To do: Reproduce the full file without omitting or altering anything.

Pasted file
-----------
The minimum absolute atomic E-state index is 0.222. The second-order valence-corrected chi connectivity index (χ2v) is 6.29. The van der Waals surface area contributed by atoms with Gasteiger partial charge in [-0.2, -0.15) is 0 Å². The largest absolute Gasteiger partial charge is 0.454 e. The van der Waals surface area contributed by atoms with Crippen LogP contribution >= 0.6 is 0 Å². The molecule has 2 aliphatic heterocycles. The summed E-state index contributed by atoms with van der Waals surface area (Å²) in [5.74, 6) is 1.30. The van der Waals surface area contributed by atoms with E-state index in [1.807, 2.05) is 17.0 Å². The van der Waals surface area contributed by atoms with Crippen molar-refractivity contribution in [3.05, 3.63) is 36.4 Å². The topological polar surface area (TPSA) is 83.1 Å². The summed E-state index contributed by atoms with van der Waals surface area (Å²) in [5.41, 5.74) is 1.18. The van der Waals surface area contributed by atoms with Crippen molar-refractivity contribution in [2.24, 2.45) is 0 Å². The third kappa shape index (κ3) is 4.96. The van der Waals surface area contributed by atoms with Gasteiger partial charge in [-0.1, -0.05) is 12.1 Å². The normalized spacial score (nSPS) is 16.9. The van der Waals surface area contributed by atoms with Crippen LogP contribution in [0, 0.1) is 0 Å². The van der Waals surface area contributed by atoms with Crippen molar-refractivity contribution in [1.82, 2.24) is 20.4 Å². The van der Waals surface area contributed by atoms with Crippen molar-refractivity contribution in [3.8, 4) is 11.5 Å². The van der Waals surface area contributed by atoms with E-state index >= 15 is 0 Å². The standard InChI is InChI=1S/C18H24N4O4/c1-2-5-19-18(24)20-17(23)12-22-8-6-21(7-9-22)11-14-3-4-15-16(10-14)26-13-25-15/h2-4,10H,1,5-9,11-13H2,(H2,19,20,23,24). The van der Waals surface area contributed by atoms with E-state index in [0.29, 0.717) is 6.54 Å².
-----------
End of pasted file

The minimum absolute atomic E-state index is 0.222. The second-order valence-corrected chi connectivity index (χ2v) is 6.29. The van der Waals surface area contributed by atoms with Gasteiger partial charge in [-0.2, -0.15) is 0 Å². The largest absolute Gasteiger partial charge is 0.454 e. The van der Waals surface area contributed by atoms with Crippen LogP contribution >= 0.6 is 0 Å². The molecule has 2 aliphatic heterocycles. The summed E-state index contributed by atoms with van der Waals surface area (Å²) in [5.74, 6) is 1.30. The van der Waals surface area contributed by atoms with E-state index in [1.807, 2.05) is 17.0 Å². The van der Waals surface area contributed by atoms with Crippen molar-refractivity contribution in [3.05, 3.63) is 36.4 Å². The topological polar surface area (TPSA) is 83.1 Å². The summed E-state index contributed by atoms with van der Waals surface area (Å²) in [5.41, 5.74) is 1.18. The van der Waals surface area contributed by atoms with Crippen molar-refractivity contribution in [2.24, 2.45) is 0 Å². The third kappa shape index (κ3) is 4.96. The van der Waals surface area contributed by atoms with Gasteiger partial charge in [-0.1, -0.05) is 12.1 Å². The normalized spacial score (nSPS) is 16.9. The van der Waals surface area contributed by atoms with Crippen LogP contribution in [0, 0.1) is 0 Å². The van der Waals surface area contributed by atoms with Crippen molar-refractivity contribution in [1.82, 2.24) is 20.4 Å². The van der Waals surface area contributed by atoms with Crippen molar-refractivity contribution in [3.8, 4) is 11.5 Å². The van der Waals surface area contributed by atoms with E-state index >= 15 is 0 Å². The standard InChI is InChI=1S/C18H24N4O4/c1-2-5-19-18(24)20-17(23)12-22-8-6-21(7-9-22)11-14-3-4-15-16(10-14)26-13-25-15/h2-4,10H,1,5-9,11-13H2,(H2,19,20,23,24). The van der Waals surface area contributed by atoms with E-state index in [0.29, 0.717) is 6.54 Å².